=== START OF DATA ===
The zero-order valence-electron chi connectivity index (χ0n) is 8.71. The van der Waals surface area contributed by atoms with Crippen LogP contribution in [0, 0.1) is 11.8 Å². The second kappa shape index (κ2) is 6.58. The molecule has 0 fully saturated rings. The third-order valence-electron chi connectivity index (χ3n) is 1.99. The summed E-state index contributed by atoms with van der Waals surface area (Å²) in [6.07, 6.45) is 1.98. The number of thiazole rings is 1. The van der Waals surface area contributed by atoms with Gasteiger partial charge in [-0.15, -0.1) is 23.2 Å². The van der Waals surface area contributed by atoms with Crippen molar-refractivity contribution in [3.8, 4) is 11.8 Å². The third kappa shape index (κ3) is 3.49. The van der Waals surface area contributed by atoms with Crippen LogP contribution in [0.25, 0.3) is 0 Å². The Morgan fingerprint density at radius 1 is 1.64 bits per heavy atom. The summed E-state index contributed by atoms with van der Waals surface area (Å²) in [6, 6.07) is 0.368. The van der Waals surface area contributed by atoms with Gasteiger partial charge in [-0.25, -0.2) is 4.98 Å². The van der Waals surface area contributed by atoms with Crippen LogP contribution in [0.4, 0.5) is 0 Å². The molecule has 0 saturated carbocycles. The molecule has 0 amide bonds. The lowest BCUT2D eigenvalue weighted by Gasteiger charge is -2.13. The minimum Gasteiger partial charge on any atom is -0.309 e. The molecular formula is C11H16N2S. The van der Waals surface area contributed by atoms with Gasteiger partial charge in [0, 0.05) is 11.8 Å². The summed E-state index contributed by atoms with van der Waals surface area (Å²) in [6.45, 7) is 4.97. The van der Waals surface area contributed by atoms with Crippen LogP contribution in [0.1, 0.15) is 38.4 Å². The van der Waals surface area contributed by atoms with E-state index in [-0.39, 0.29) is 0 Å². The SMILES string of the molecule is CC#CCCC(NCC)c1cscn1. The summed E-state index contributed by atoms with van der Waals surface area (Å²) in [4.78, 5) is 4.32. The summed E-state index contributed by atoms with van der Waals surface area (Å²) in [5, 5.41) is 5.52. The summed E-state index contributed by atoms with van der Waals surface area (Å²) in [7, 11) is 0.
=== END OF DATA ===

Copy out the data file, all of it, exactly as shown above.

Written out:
The zero-order valence-electron chi connectivity index (χ0n) is 8.71. The van der Waals surface area contributed by atoms with Crippen LogP contribution in [0, 0.1) is 11.8 Å². The second kappa shape index (κ2) is 6.58. The molecule has 0 fully saturated rings. The third-order valence-electron chi connectivity index (χ3n) is 1.99. The summed E-state index contributed by atoms with van der Waals surface area (Å²) in [6.07, 6.45) is 1.98. The number of thiazole rings is 1. The van der Waals surface area contributed by atoms with Gasteiger partial charge in [-0.15, -0.1) is 23.2 Å². The van der Waals surface area contributed by atoms with Crippen molar-refractivity contribution in [3.8, 4) is 11.8 Å². The third kappa shape index (κ3) is 3.49. The van der Waals surface area contributed by atoms with Crippen LogP contribution in [0.25, 0.3) is 0 Å². The Morgan fingerprint density at radius 1 is 1.64 bits per heavy atom. The summed E-state index contributed by atoms with van der Waals surface area (Å²) in [6, 6.07) is 0.368. The van der Waals surface area contributed by atoms with Gasteiger partial charge in [-0.25, -0.2) is 4.98 Å². The van der Waals surface area contributed by atoms with Crippen LogP contribution in [0.4, 0.5) is 0 Å². The molecule has 0 saturated carbocycles. The molecule has 0 amide bonds. The lowest BCUT2D eigenvalue weighted by Gasteiger charge is -2.13. The minimum Gasteiger partial charge on any atom is -0.309 e. The molecular formula is C11H16N2S. The van der Waals surface area contributed by atoms with Gasteiger partial charge in [0, 0.05) is 11.8 Å². The summed E-state index contributed by atoms with van der Waals surface area (Å²) in [6.45, 7) is 4.97. The van der Waals surface area contributed by atoms with Crippen LogP contribution in [0.1, 0.15) is 38.4 Å². The van der Waals surface area contributed by atoms with E-state index in [-0.39, 0.29) is 0 Å². The SMILES string of the molecule is CC#CCCC(NCC)c1cscn1. The summed E-state index contributed by atoms with van der Waals surface area (Å²) in [4.78, 5) is 4.32. The summed E-state index contributed by atoms with van der Waals surface area (Å²) in [5, 5.41) is 5.52. The summed E-state index contributed by atoms with van der Waals surface area (Å²) in [7, 11) is 0.